The Document Object Model (DOM) is an object-oriented representation of an HTML or XML document. The structure of an HTML and XML document is hierarchical, so the DOM structure resembles that of a tree. DOM provides an API to access and modify this tree of objects. The DOM API is specified in a language- independent manner by the W3C, and mappings are available for most programming languages. The DOM API is used in a number of situations, like on the server side in a Java program to perform some manipulation on an XML document. For the scope of this and the next chapter, we will look in more details at the DOM in the context of the browser and see how with DOM API you can dynamically modify the HTML or XHTML page.
In order to look at the structure of the DOM, consider this short, yet complete and valid XHTML page:
<?xml version=”1.0” encoding=”ISO-8859-1”?> <!DOCTYPE html PUBLIC “-//W3C//DTD XHTML 1.0 Strict//EN” “https://www.w3.org/TR/xhtml1/DTD/xhtml1-strict.dtd”> <html xmlns=”https://www.w3.org/1999/xhtml”> <head> <title>DOM Example</title> </head> <body> <h1>Page title</h1> <p> Some <i>very</i> unimportant text. </p> </body> </html>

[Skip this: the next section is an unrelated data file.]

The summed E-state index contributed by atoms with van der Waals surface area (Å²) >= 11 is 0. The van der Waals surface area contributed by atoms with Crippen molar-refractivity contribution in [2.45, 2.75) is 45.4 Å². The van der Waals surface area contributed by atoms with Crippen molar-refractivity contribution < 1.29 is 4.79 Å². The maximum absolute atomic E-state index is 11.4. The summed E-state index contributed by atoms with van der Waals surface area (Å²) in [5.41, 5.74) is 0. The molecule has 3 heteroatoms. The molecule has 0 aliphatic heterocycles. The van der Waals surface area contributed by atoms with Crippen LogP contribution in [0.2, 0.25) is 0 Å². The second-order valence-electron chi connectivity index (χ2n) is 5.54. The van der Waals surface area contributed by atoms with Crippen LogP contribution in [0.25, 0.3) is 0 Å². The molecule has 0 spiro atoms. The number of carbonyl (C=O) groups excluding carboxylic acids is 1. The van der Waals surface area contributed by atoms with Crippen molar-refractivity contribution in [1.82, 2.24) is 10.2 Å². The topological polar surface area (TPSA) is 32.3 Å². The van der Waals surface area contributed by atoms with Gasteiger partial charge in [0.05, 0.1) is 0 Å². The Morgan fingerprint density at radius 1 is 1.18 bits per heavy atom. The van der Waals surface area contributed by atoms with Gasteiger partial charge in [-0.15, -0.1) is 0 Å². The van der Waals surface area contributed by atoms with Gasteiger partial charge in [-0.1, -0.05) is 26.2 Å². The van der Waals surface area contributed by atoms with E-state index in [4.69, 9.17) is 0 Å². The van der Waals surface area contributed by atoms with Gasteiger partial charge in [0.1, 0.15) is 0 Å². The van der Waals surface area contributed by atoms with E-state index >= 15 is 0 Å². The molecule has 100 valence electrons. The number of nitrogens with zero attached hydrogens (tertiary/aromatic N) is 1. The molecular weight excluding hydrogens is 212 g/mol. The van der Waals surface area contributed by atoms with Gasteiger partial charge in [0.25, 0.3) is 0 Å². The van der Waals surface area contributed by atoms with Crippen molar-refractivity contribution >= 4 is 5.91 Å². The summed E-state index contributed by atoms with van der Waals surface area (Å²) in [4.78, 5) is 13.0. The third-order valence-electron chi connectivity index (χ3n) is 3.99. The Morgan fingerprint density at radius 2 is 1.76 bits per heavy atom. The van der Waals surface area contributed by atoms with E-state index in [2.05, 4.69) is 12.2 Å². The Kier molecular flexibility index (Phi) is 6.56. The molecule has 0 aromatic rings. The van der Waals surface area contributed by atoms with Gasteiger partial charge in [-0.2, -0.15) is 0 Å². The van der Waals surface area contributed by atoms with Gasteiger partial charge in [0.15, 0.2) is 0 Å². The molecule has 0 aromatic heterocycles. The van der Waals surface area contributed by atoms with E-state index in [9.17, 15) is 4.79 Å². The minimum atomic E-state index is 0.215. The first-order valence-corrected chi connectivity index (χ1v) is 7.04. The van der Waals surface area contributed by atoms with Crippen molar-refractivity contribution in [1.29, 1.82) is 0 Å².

When displayed by a browser, it looks like Figure:
Levels of DOM:
The DOM has three levels of support; each level corresponds to subsequent recommendations by the W3C:
Level 1 was first released in 1998, when browsers were already providing a DOM-like API. It was released in part as an effort to define a common API that would be implemented by web browsers. Adoption has been slow, but today it is generally accepted that DOM level 1 is supported by all the mainstream browsers.
Level 2 was first released in 2000, and most of the API is supported by all the mainstream browsers, except Internet Explorer which implements a smaller but still significant subset of the specification. If you are developing an application targeting the browsers deployed today, using level 2 recommendations as a reference is your best bet.
Level 3 is still a work in progress. Starting with level 2, the DOM specification has been split into a number of documents: one specification for core components, one for HTML-specific aspects of the API, one dealing with events, and so on. Only a subset of those has been published by the W3C as recommendations, while others are still works in progress. Most browsers only support a minimal subset of level 3, and Internet Explorer does not support level 3 at all. For those reasons, at this point most web developers consider that it is still too early to use the DOM level 3.